Create Your Career on the Path

Create Your Career on the Path

  • Soul searching?
  • Looking for some inspiration?
  • Not sure what’s next in your life script?
  • Is there a challenge you are working through?

Consider creating your path on the path. Perhaps your current path is worn thin and feeling more like a rut. What will your next path look and feel like? Perhaps you will take the path less taken. Perhaps you will be a trailblazer and create a totally new path for yourself. Here are some actions you can take to get you moving in a forward direction. Get out in open space, the national forest, a state or national park, or just in your local neighborhood park or trail. This will be an activity you will do alone – or if you like, like me, with your canine companion. Give yourself 30 to 45 minutes to really get into the rhythm of walking, getting in touch with your question and being open to inspiration. Bring something to write down or make note of your ideas as they come up.

“All truly great thoughts are conceived while walking.” ― Friedrich Nietzsche

walk-pathThe act of walking in itself will get us out of our head (and off your butt), worrying about the past or wondering about the future) and getting us in touch with our body and our surrounding environment. Being in touch with the temperature, the breeze on your face, the terrain, the geography and the plants and wildlife that are around you. Enjoy the deep breathing and physical exertion that takes place while walking. This, is a form or mindfulness meditation with a twist. The other advantage of walking is the integration of the left and right sides of your brain. Think about the way we walk. When our left leg is moving forward, our right leg is back and our left arm is swinging back as our right arm is going forward. There is an integration between the left and right sides of our body as we walk. We do not have to think about it, it just happens naturally. This left brain – right brain integration can free us up to inspiration and creativity in dealing with life challenges. (for more on this topic read Thom Hartman’s book, “Walking Your Blues Away: How to Heal the Mind and Create Emotional Well-Being.”) Wherever you begin have a question to ask yourself or a problem you have been chewing on that you would like to overcome.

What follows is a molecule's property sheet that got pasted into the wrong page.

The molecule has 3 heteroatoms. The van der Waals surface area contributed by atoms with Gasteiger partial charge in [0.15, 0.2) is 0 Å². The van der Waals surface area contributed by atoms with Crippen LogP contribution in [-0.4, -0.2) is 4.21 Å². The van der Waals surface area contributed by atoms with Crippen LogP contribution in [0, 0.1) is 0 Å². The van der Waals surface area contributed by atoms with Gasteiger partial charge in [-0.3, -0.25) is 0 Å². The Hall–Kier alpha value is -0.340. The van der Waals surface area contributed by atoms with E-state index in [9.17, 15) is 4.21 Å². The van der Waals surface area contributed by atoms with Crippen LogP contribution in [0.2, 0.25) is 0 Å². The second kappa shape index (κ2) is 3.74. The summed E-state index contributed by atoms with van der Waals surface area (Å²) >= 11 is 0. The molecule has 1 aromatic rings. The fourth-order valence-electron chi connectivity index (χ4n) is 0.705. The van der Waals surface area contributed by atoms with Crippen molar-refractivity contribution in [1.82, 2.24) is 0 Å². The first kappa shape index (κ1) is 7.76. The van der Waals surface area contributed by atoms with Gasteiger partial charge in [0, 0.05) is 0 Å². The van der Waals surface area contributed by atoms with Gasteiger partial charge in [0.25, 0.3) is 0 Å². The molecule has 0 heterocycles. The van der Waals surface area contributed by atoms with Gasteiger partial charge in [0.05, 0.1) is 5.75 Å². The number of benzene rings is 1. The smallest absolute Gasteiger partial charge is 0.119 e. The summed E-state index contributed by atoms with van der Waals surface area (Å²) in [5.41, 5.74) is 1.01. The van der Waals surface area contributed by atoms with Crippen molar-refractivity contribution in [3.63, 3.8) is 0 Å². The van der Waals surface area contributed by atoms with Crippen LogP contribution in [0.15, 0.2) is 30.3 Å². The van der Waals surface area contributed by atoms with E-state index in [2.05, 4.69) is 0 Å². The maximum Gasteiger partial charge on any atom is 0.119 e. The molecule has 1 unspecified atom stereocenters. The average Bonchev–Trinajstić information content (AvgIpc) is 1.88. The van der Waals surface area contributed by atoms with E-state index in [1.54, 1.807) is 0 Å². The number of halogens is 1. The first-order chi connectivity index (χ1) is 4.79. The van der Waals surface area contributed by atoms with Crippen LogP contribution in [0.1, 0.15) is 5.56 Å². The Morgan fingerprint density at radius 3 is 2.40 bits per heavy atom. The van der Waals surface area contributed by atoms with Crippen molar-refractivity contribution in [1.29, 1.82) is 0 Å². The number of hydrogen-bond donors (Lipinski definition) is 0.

“Many people nowadays live in a series of interiors…disconnected from each other. On foot everything stays connected, for while walking one occupies the spaces between those interiors in the same way one occupies those interiors. One lives in the whole world rather than in interiors built up against it.” ― Rebecca Solnit

Start walking and as much as possible, stay in the present moment. In your mind think about your question. Such as “what will my next career look like?” or “how can I make my current work be more satisfying?” or “I want to know what I want to do for my career?”

Keep the image or thought of your question in your mind and notice where it is? Is it in front of you, behind you above your head, below your head? Is it big or small? Is it audible? Is it an image? As you keep walking be conscious of this. Otherwise, just enjoy your walk and be open to any ideas, thoughts or feelings that come up as you continue to keep your question in mind. Be open to possibilities that may come up. When you are finished with your walk take some time and write down your observations. What ideas came to mind? Ask yourself the question you started out with – do you have some responses to it now? How do you feel? What are you thinking about your question? Make note of your responses and any ideas or inspiration that came up for you. Do you feel inspired to take action or just better about your situation because of your walk?

“If you seek creative ideas go walking. Angels whisper to a man when he goes for a walk.” ― Raymond I. Myers

This exercise can also be conducted by a coach why can help you stay focused on your question by asking you questions about what you are experiencing physically, emotionally and cognitively. In other words, keeping you on task. I encourage you to try this exercise whenever you have the opportunity to. So, take a walk and see what comes up. What’s the worst that can happen? You will be out in nature, enjoying your surroundings and getting some exercise. Who knows, you may event come up with some ideas about what’s next for your career and life. Maybe I’ll see you out on the trail. Submitted by Dan Macy Pursuits Career Counselor and Coach Creative Career Choices, Inc. To make an appointment for a walking career coaching session contact me at 303-819-6178 or About Dan Macy:

dan-waterDan has been a Career Counselor and Academic Advisor at Red Rocks Community College since 1994. He is a Myers-Briggs (MBTI) Master Practitioner where he has led workshops and trainings in applying the Myers-Briggs to organizational and company issues. He is a Qualified Strong Interest Inventory Administrator and Interpreter. He is a Global Career Development Facilitator (GCDF). He teaches the Career Lifestyles and Transitions class for the Graduate Counseling Program at Naropa University. He also teaches Psychology and Career Courses at Red Rocks.

Dan holds a Masters of Arts in Counseling Psychology from the University of San Francisco. He completed the Core Coursework from the Coaches Training Institute. He is a member of the National Career Development Association (NCDA). He is on the Board of the Colorado Career Development Association (CCDA) where he won the Rich Feller Award in 2010. Dan is passionate about his family, pups, hiking, golfing, playing tennis with his daughter, singing and living life to the fullest.

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